Team claims $1 million bounty for remotely jailbreaking iOS 9.1 & 9.2

Posted:
in iPhone edited November 2015
An anonymous team has claimed a $1 million bounty for zero-day exploits in iOS 9.1 and the 9.2 beta, potentially allowing someone to jailbreak an Apple device over the Internet.




The bounty was offered by Zerodium, a startup marketing itself as the "premium zero-day vulnerability and exploit acquisition program." It was first announced on Sept. 21, but only claimed this weekend -- hours before it was set to expire, Zerodium founder Chaouki Bekrar told Motherboard.

Rules stated that the hack had to come through Safari, Chrome, or an SMS or MMS message. This is said to have made the bounty particularly complex, demanding a string of undiscovered bugs, and as late as mid-October two teams were blocked by the same problem.

The winning team used a combination of Chrome and iOS vulnerabilities to create a browser-based jailbreak, which is still being double-checked make sure it meets the bounty's terms. Bekrar declined to offer any details about the technique, or whom he intends to sell it to.

Zerodium is reportedly geared toward selling to government customers however, and its predecessor, VUPEN, previously counted the U.S. National Security Agency as a client.

That could mean the NSA and/or other government organizations will be able to circumvent iOS 9's security safeguards, such as full-disk encryption, and install eavesdropping apps or simply sabotage a device.

Bekrar suggested however that Apple will likely patch the related iOS holes in "a few weeks to a few months," and that the bounty is actually a credit to Apple's work.

"This challenge is one of the best advertisements for Apple as it has confirmed once again that iOS security is real and not just about marketing," he said. "No software other than iOS really deserves such a high bug bounty."

Remote jailbreaks have become a rarity with iOS, the last known technique being available for iOS 7.
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Comments

  • Reply 1 of 78
    fallenjtfallenjt Posts: 3,976member
    Good luck with the remote jailbreak. I'm no longer believing in this. Since iOS 7, no remote jailbreak ever happened. 9.1? I doubt it.
  • Reply 2 of 78
    sog35 wrote: »
    No device can be 100% jailbreak proof as long as it connects to the internet.

    Its all about probability of an successful attack.  At this point Android is 100x more vunerable.

    Why can it not be jailbreak proof? Or are you referring to practically, rather than theoretically?
  • Reply 3 of 78



    Not sure why they would boast about the hack if they couldn't actually do it, except great publicity, who knows if they have actually done it?

    if they have, can they truly hack a remote phone, or do they need a local user to do something special first? 

  • Reply 4 of 78
    entropysentropys Posts: 1,711member

    Not sure why they would boast about the hack if they couldn't actually do it, except great publicity, who knows if they have actually done it?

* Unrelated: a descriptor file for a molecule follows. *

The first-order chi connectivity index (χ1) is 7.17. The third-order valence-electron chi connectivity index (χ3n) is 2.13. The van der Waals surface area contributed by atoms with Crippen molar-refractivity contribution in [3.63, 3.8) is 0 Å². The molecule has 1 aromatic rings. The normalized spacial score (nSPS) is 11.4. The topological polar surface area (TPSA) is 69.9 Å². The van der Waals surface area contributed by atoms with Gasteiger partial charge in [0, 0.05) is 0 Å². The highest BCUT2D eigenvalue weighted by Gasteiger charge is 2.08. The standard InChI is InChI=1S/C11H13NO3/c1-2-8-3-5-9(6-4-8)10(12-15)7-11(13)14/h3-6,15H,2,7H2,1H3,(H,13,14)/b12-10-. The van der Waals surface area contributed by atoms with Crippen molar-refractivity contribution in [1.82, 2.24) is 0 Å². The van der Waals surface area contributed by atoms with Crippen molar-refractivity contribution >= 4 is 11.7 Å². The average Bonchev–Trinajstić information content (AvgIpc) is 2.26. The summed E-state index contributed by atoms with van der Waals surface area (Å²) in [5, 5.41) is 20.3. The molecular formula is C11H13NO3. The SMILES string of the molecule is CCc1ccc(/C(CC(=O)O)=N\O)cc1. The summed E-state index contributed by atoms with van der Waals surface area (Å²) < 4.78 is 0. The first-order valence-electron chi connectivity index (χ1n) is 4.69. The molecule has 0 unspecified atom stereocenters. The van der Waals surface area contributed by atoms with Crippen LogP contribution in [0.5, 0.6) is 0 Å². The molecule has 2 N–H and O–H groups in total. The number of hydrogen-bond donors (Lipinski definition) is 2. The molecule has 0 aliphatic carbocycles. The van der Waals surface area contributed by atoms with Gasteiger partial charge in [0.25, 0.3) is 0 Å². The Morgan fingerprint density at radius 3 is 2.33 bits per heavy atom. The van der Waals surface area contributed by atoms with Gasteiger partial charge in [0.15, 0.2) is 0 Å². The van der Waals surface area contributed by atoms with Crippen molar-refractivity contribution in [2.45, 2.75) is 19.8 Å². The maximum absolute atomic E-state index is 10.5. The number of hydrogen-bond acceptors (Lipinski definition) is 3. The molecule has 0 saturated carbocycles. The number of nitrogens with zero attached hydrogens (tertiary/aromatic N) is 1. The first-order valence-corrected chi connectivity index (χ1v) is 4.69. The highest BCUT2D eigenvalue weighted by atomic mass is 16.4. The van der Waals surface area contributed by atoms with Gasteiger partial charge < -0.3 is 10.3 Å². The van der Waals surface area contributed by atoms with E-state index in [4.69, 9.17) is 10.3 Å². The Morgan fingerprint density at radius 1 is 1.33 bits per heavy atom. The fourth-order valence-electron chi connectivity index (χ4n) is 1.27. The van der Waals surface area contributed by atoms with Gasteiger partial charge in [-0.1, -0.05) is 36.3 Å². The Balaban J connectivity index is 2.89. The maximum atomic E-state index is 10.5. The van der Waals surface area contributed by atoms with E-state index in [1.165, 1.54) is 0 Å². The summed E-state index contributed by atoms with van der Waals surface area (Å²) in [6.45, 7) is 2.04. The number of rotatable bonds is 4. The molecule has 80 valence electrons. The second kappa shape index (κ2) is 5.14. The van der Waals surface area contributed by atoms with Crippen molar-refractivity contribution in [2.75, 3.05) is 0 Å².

if they have, can they truly hack a remote phone, or do they need a local user to do something special first? 
    at the very least it appears they need chrome installed. Not sure what else and what settings.
  • Reply 5 of 78
    Quote:

    Originally Posted by Entropys View Post





    at the very least it appears they need chrome installed. Not sure what else and what settings.

     

    I caught that as well...and that should nicely limit it as I doubt many people will load Chrome on their iOS devices...

  • Reply 6 of 78
    mstonemstone Posts: 11,510member
    Quote:
    Originally Posted by sog35 View Post

     

    No device can be 100% jailbreak proof as long as it connects to the internet.

     

    Its all about probability of an successful attack.  At this point Android is 100x more vunerable.


    Not sure where you got that data. The links below seem to be some of the most detailed I could find.

     

    I'm not trying to make a case that Android is more secure because there are certainly huge differences between the two platforms which relate to how quickly the exploits are patched, if ever, and the severity of the threat such as complete access versus partial, local verses remote and so on. In these records it appears that Android attacks are generally more serious, but there are several different circumstances to consider.  Android being more fragmented with more old installations than iOS also contributes to overall lack of security, but just measuring in shear number of incidents, iOS has had many more exploits over the years.

     

    I think your 100x more vulnerable figure is another one of the numbers you just pulled out of thin air.

     

    Android known exploits since 2009-05-26 

    Total = 138

    https://www.cvedetails.com/vulnerability-list/vendor_id-1224/product_id-19997/Google-Android.html

     

    iPhone known exploits since 2007-07-23

    Total = 749

    https://www.cvedetails.com/vulnerability-list/vendor_id-49/product_id-15556/Apple-Iphone-Os.html

  • Reply 7 of 78
    fallenjtfallenjt Posts: 3,976member

    Not sure why they would boast about the hack if they couldn't actually do it, except great publicity, who knows if they have actually done it?
    if they have, can they truly hack a remote phone, or do they need a local user to do something special first? 
    They need user's interaction by following certain commands to install the jailbreak package.
  • Reply 8 of 78
    sflocalsflocal Posts: 4,624member
    Quote:

    Originally Posted by Cyberzombie View Post